"All truth passes through three stages. First, it is ridiculed. Second, it is violently opposed. Third, it is accepted as being self-evident."

The world is currently in the second stage of truth. 


Chuck Harold
On-Air Host of & the ASIS Security Management Highlights Podcast


14. Rick Mounfield – Optimal Risk Group

I sees three major risks, trends, and opportunities playing out in 2023:

  • Groupthink represents the biggest risk/threat. The corporate physical security industry is full of second-career military and police (I am one of those) and therefore we form teams to address emerging threats and very quickly find a solution based on our own biases and experience. Without diversity of thought, we are not maximizing potential to find innovative solutions. We see the same threats and in the world of security, threats are diverse.
  • The trend that worries me most is that cybersecurity is not approaching convergence with the same appreciation that protective security does. Physical and personnel security considerations are equally as important as patching vulnerabilities because people commit crimes and people prevent crimes. Everything else is a tool. Physical access to IT systems is often an easier attack method than penetrating the system digitally.
  • Opportunity: As we are in the fourth industrial revolution, connectivity is the keyword in the 3rd Generation of CPTED and smart cities as much as it is in cyberspace. But connectivity relates to communities too. The protect duty will rely on information sharing and digital connectivity offers a variety of tools to collect data and identify threats to publicly accessible spaces to combat terrorism.

Rick Mounfield, MSc, CSyP, FSyI
Director at Optimal Risk Group


15. Matthew Porcelli – Harvard Protection Services, LLC.

Opportunities and trends for physical security countermeasures in the year 2023, and well into the mid-2020s, will be abundant and full of exploratory objectives in keeping people and property safe.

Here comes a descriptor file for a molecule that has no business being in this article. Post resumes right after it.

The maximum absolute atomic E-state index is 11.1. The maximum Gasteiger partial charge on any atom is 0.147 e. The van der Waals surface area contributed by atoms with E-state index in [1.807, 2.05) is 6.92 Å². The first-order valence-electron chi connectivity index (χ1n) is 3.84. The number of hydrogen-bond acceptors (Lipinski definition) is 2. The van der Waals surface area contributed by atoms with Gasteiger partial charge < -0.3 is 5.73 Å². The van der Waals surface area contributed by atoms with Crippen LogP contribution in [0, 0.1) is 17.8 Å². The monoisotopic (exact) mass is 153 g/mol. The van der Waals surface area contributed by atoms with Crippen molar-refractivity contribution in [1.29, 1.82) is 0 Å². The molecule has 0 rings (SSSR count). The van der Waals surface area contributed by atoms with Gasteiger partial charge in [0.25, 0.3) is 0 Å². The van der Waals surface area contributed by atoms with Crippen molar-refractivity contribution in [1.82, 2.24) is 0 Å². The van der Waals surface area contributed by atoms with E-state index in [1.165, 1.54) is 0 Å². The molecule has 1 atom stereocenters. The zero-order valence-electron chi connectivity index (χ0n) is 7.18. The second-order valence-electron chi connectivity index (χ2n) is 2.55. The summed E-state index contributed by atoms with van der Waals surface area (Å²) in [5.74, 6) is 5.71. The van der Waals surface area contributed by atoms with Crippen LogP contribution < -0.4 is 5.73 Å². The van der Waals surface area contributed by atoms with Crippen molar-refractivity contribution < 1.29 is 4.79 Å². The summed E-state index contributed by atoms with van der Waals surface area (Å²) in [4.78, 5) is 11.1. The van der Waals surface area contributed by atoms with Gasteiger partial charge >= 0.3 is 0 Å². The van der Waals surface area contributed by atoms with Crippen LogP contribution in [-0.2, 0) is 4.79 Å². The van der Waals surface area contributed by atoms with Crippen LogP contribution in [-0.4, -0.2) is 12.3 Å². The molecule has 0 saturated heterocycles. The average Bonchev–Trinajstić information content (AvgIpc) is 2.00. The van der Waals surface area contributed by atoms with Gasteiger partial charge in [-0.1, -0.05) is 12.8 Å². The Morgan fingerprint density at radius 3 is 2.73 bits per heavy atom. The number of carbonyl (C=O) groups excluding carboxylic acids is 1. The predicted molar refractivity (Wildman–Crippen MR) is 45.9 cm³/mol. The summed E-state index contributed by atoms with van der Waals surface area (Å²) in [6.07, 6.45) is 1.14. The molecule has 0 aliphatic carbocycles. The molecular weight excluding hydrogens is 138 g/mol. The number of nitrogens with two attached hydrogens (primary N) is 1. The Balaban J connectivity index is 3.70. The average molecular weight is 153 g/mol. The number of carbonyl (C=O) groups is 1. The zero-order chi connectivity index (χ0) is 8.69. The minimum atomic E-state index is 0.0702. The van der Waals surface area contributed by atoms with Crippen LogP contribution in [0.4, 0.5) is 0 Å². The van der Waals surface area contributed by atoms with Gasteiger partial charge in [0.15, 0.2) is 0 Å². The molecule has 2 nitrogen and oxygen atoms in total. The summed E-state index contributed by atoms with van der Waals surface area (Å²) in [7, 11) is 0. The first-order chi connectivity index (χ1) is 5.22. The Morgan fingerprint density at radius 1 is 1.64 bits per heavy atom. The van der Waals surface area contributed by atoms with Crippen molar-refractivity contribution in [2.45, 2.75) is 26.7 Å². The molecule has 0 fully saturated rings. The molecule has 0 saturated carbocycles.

As COVID-19, now classified as an “endemic,” substantiates the effectiveness of a hybrid work culture, this will continue to allow not only an increase in cyber threats but also physical threats from criminal mischief to organizational facilities. What links cyber and tangible threats together is based on the amount of opportunity for aggressors to leverage, which is why it is up to organizations to limit the amount of time the window of opportunity is open and just how secure the security framework of that “window” is.

When discussing physical security threats, security practitioners, regardless of where on the hierarchy they sit, (Contract Security Officer, Chief Security Officer), must continue to make their security departments understand that the aggressors are not mindless hackers or delinquents. These individuals often time will spend months or even years perfecting their approach to penetrate an organization’s physical security infrastructure.

Yes, opportunity is bountiful for security service providers and vendors in partnering with organizations to harden their security structure in 2023. The response, however, cannot be reactive. Physical security countermeasures must continue to remain proactive through training, audits, and exercises; making it harder for aggressors to reach their unethical objectives.


Matthew Porcelli, MSc, CPP, F.ISRM, MSyl
Security Manager at Harvard Protection Services, LLC.


16. Russ Law – Verensics